Common Reasons Why Your Top Load Washer Will Not Spin

The top load washer is one of the most preferred washing machines in most homes due to the ease of loading clothes into the machine. With time and continued usage, your washing machine will experience glitches; therefore, you must be prepared to avoid inconveniences. One common problem with top load washers is that the loader fails to spin at times, thereby making it impossible to clean your clothes. If you have a top load washer and it does not spin, the following might be the possible causes:

Defective Lid Switch -- If you close the lid and the washing machine does not spin, the switch inside may be defective. Since this switch is housed near the washing machine's door frame, it is susceptible to wear and tear. Therefore, you should make an effort of checking the lid switch regularly for any signs of wear. You should do timely replacement of a worn out switch and conform to manufacturer specifications while at it.

Broken Coupler -- In a washing machine, a coupler attaches the shaft to the motor for power and motion transmission purposes. As such, the coupler plays an important role in the spinning process of the washer. As such, any wear and tear will stop the washer from spinning. This is especially true because most couplers are made from plastic or rubber that wears out with time. Therefore, you should check to ensure that the coupler is in good shape and ask a professional to replace it if it is not.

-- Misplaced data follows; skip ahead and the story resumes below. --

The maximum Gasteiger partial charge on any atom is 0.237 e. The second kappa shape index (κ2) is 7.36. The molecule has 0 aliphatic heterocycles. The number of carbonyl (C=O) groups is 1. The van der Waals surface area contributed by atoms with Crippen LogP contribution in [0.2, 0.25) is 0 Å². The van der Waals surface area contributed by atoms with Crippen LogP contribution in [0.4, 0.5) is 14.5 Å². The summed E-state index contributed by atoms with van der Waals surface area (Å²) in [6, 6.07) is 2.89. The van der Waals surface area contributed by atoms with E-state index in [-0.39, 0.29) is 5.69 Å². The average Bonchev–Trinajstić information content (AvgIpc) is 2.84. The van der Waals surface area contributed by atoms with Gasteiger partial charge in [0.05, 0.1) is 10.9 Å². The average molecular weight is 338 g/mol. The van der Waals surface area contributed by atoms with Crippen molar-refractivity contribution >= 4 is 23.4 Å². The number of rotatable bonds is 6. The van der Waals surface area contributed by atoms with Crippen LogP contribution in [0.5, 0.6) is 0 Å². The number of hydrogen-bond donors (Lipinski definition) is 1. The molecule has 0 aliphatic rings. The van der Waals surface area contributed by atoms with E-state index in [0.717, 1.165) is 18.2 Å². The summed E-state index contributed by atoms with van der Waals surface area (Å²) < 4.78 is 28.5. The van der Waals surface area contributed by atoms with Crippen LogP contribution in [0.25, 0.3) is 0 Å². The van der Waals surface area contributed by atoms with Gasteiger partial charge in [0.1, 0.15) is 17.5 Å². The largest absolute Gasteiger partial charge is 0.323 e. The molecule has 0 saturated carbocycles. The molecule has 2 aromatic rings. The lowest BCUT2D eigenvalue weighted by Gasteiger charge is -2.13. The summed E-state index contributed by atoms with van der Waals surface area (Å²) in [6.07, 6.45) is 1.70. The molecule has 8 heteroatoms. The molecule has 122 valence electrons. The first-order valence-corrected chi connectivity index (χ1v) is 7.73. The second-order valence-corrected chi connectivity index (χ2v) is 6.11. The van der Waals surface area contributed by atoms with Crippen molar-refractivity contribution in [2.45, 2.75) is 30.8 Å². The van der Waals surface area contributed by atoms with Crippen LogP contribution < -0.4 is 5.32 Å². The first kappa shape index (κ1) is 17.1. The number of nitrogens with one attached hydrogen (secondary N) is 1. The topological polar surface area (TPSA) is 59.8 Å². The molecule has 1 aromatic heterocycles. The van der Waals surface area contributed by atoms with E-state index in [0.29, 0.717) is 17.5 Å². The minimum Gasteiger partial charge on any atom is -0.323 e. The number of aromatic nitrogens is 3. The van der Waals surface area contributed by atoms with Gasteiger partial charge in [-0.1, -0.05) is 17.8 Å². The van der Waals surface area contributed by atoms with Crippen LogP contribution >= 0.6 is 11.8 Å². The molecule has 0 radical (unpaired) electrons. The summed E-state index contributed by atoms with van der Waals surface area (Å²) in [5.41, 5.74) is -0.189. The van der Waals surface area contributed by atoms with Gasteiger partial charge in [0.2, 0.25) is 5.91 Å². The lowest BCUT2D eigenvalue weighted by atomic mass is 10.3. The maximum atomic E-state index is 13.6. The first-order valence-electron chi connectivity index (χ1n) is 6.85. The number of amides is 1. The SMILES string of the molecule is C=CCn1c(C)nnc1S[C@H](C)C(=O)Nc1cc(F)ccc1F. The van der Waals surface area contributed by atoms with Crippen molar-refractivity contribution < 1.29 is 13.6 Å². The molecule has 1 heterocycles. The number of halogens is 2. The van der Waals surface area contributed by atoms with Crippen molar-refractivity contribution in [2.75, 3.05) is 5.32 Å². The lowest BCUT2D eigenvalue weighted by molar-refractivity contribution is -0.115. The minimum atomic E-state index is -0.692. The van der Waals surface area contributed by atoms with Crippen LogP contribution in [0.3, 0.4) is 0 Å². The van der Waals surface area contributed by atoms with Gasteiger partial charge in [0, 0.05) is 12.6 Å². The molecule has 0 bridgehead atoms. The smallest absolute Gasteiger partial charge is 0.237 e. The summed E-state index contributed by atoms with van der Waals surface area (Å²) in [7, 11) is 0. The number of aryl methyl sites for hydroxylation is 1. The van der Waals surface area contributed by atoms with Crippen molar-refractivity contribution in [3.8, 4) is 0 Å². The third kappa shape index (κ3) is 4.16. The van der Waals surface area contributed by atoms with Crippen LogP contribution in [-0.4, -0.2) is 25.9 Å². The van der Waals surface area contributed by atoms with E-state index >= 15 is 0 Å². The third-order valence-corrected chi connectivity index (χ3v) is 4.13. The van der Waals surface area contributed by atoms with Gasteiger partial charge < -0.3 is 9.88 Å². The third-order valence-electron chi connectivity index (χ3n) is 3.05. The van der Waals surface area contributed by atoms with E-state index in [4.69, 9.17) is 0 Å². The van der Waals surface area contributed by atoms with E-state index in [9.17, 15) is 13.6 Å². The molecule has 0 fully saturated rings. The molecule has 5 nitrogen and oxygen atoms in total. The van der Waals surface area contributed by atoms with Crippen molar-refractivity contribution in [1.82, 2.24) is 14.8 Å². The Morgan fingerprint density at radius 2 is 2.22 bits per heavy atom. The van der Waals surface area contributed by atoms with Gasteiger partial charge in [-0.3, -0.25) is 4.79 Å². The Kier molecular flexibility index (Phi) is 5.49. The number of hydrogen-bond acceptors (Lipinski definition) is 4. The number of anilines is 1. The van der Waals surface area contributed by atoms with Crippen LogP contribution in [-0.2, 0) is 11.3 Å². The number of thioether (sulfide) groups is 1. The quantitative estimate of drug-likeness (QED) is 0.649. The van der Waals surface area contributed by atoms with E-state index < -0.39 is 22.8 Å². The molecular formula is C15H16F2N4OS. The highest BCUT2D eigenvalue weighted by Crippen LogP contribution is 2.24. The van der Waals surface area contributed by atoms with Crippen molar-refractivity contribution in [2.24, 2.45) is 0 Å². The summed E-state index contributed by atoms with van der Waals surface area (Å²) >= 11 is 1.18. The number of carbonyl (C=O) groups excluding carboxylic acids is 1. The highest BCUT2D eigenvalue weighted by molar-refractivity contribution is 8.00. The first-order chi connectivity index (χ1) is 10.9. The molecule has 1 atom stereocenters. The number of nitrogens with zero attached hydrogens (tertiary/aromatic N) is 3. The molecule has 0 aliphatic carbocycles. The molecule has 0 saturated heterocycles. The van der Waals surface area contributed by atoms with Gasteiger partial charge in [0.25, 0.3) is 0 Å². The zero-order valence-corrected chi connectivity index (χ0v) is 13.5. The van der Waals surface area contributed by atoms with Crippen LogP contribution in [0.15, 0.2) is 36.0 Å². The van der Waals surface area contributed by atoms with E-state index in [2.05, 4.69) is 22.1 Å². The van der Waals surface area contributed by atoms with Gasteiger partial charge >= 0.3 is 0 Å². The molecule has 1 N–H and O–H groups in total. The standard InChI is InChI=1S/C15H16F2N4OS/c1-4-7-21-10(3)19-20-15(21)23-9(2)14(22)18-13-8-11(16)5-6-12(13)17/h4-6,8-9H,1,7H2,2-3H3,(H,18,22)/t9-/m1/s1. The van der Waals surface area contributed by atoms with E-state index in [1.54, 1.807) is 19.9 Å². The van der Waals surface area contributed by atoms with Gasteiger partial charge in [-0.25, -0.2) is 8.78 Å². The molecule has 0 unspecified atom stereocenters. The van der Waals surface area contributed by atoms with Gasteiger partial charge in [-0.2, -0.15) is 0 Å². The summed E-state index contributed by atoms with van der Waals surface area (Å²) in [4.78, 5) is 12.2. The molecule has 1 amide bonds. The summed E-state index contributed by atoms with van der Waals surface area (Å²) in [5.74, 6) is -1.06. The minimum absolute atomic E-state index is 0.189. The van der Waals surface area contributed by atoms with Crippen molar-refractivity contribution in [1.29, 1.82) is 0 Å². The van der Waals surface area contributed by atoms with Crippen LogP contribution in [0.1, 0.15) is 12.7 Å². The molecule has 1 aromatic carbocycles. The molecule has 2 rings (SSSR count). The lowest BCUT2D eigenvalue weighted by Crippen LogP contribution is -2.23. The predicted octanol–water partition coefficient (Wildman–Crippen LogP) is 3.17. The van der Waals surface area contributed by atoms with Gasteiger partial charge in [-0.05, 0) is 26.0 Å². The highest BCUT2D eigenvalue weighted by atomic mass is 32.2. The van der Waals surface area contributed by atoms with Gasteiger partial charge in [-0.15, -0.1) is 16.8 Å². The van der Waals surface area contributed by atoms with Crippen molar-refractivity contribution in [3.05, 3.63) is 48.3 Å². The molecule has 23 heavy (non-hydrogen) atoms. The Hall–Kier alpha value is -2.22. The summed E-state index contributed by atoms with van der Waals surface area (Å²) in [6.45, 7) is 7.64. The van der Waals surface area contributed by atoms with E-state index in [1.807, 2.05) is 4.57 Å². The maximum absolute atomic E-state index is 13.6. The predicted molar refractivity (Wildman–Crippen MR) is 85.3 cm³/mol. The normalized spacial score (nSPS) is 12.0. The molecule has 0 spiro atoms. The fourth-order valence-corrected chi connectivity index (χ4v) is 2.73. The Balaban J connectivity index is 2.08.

Pressure Switch -- There are times when your washing machine will pump water out but fail to spin. If this happens, then the pressure switch is not functioning optimally. To be sure, you need to inspect the pressure switch. You can do this by first unscrewing the control panel that houses the switch. Once removed, the water level control valve will be visible. To identify the pressure switch, simply look for a plastic tube that is attached to the valve. Go ahead and pull the hose attached to the water level valve then blow air into it. Most times, soapy residue will clog the hose and blowing air into it will partly remove the soapy residue. Finish off by passing vinegar into the hose to clear any remaining soapy debris. However, if the switch is burned or broken, you are better off calling a washing machine repair professional to replace it for you.